Today, Earle shares her love for the ocean with others, advocating for conservation and exploration of marine life through two organizations she founded in partnership with National Geographic: Mission Blue and SEAlliance. Her resilience in a male-dominated field allowed her to break barriers for women in science. Her research findings and commitment to defending our oceans have allowed for immense progress in marine biology and marine conservation, winning her countless awards. Sylvia Earle is a leading figure in marine biology and conservation who will continue to inspire the next generation of marine conservationists and female scientists.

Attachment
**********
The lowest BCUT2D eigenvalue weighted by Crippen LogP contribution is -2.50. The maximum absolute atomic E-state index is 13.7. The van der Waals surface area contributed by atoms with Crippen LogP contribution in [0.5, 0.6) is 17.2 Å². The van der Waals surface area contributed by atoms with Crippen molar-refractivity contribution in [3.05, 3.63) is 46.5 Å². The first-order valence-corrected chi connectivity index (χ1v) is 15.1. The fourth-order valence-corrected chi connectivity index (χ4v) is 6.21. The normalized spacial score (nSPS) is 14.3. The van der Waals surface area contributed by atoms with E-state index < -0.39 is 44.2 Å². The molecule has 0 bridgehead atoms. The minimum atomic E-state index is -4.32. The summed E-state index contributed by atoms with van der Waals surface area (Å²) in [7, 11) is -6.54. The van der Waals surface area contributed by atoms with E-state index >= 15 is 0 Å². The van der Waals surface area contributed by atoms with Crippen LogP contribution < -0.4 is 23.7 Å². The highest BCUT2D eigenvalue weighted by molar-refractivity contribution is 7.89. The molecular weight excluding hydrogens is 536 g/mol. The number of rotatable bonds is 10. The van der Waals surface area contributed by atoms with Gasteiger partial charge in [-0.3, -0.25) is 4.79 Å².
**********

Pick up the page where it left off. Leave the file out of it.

by Isabel Lee


“The Oceanographer: Sylvia Earle.” Time Magazine, Time USA, Accessed 22 Aug. 2020.

Rafferty, John P. “Sylvia Earle: American oceanographer and explorer.” Encyclopædia Britannic, 26 Mar. 2020, Accessed 22 Aug. 2020.

“Sylvia Earle.” The Mariner’s Museum and Park: The Ages of Exploration, Accessed 22 Aug. 2020.

“Sylvia Earle: Marine Biologist.” National Geographic, National Geographic Society, Accessed 22 Aug. 2020.

“Sylvia Earle, Ph.D.” Academy of Achievement, American Academy of Achievement, Accessed 22 Aug. 2020.



Rediscover STEAM sheds light on the often overlooked and untold stories of gender minorities in STEM and the arts throughout history to increase representation and bridge the gender gap. We aim to rewrite false narratives and share stories from a diverse set of backgrounds.